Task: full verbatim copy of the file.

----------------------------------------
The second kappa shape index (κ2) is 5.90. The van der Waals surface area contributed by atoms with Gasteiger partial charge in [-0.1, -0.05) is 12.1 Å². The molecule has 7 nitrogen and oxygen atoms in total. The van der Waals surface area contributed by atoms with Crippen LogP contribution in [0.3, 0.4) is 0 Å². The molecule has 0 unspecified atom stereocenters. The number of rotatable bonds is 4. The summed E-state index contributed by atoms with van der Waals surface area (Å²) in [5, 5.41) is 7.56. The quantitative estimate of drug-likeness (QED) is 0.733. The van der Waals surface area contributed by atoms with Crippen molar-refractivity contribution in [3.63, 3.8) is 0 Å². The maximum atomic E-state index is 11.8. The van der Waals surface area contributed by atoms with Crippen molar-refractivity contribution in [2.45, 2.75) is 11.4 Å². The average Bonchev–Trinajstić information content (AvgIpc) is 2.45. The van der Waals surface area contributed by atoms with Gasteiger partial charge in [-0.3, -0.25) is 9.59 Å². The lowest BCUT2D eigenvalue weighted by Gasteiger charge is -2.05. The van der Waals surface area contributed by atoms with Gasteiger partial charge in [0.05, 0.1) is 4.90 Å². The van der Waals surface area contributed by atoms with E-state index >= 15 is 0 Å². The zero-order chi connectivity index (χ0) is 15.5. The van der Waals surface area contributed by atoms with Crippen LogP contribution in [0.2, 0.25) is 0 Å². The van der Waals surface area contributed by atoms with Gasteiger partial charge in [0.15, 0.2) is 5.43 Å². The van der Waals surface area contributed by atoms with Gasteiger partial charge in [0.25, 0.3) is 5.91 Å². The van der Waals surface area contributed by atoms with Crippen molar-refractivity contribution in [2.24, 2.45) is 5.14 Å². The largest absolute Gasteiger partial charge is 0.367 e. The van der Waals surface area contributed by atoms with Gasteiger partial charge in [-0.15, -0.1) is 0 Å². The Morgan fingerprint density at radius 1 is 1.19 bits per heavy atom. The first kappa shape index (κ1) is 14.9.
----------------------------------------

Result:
The second kappa shape index (κ2) is 5.90. The van der Waals surface area contributed by atoms with Gasteiger partial charge in [-0.1, -0.05) is 12.1 Å². The molecule has 7 nitrogen and oxygen atoms in total. The van der Waals surface area contributed by atoms with Crippen LogP contribution in [0.3, 0.4) is 0 Å². The molecule has 0 unspecified atom stereocenters. The number of rotatable bonds is 4. The summed E-state index contributed by atoms with van der Waals surface area (Å²) in [5, 5.41) is 7.56. The quantitative estimate of drug-likeness (QED) is 0.733. The van der Waals surface area contributed by atoms with Crippen molar-refractivity contribution in [3.63, 3.8) is 0 Å². The maximum atomic E-state index is 11.8. The van der Waals surface area contributed by atoms with Crippen molar-refractivity contribution in [2.45, 2.75) is 11.4 Å². The average Bonchev–Trinajstić information content (AvgIpc) is 2.45. The van der Waals surface area contributed by atoms with Gasteiger partial charge in [-0.3, -0.25) is 9.59 Å². The lowest BCUT2D eigenvalue weighted by Gasteiger charge is -2.05. The van der Waals surface area contributed by atoms with Gasteiger partial charge in [0.05, 0.1) is 4.90 Å². The van der Waals surface area contributed by atoms with E-state index >= 15 is 0 Å². The zero-order chi connectivity index (χ0) is 15.5. The van der Waals surface area contributed by atoms with Crippen LogP contribution in [0.2, 0.25) is 0 Å². The van der Waals surface area contributed by atoms with Gasteiger partial charge in [0.15, 0.2) is 5.43 Å². The van der Waals surface area contributed by atoms with Gasteiger partial charge in [0.25, 0.3) is 5.91 Å². The van der Waals surface area contributed by atoms with Crippen molar-refractivity contribution in [2.24, 2.45) is 5.14 Å². The largest absolute Gasteiger partial charge is 0.367 e. The van der Waals surface area contributed by atoms with Gasteiger partial charge in [-0.15, -0.1) is 0 Å². The Morgan fingerprint density at radius 1 is 1.19 bits per heavy atom. The first kappa shape index (κ1) is 14.9.